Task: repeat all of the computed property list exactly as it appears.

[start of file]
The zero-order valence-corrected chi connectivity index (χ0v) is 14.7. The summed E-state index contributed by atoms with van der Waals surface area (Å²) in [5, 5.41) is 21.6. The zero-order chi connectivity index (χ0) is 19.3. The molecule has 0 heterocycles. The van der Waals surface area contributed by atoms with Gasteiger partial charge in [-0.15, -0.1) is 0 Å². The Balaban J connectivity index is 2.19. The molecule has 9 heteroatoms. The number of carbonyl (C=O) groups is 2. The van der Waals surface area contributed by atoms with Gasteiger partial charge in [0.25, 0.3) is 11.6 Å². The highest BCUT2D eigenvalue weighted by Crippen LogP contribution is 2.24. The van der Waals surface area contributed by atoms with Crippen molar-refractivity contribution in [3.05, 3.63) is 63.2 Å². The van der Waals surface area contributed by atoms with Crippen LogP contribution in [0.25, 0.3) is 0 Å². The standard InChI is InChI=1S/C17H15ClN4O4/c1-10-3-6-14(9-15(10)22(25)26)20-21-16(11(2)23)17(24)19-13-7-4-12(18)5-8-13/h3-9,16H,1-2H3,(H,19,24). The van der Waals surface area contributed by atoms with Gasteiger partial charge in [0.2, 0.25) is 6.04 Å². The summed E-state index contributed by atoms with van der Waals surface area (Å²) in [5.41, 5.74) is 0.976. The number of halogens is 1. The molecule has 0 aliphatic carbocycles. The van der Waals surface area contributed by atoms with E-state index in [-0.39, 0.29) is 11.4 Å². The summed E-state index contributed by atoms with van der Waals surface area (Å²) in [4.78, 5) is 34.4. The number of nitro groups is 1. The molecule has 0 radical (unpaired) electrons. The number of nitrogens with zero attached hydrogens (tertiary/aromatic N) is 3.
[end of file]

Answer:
The zero-order valence-corrected chi connectivity index (χ0v) is 14.7. The summed E-state index contributed by atoms with van der Waals surface area (Å²) in [5, 5.41) is 21.6. The zero-order chi connectivity index (χ0) is 19.3. The molecule has 0 heterocycles. The van der Waals surface area contributed by atoms with Gasteiger partial charge in [-0.15, -0.1) is 0 Å². The Balaban J connectivity index is 2.19. The molecule has 9 heteroatoms. The number of carbonyl (C=O) groups is 2. The van der Waals surface area contributed by atoms with Gasteiger partial charge in [0.25, 0.3) is 11.6 Å². The highest BCUT2D eigenvalue weighted by Crippen LogP contribution is 2.24. The van der Waals surface area contributed by atoms with Crippen molar-refractivity contribution in [3.05, 3.63) is 63.2 Å². The van der Waals surface area contributed by atoms with Crippen LogP contribution in [0.25, 0.3) is 0 Å². The standard InChI is InChI=1S/C17H15ClN4O4/c1-10-3-6-14(9-15(10)22(25)26)20-21-16(11(2)23)17(24)19-13-7-4-12(18)5-8-13/h3-9,16H,1-2H3,(H,19,24). The van der Waals surface area contributed by atoms with Gasteiger partial charge in [0.2, 0.25) is 6.04 Å². The summed E-state index contributed by atoms with van der Waals surface area (Å²) in [5.41, 5.74) is 0.976. The number of halogens is 1. The molecule has 0 aliphatic carbocycles. The van der Waals surface area contributed by atoms with E-state index in [-0.39, 0.29) is 11.4 Å². The summed E-state index contributed by atoms with van der Waals surface area (Å²) in [4.78, 5) is 34.4. The number of nitro groups is 1. The molecule has 0 radical (unpaired) electrons. The number of nitrogens with zero attached hydrogens (tertiary/aromatic N) is 3.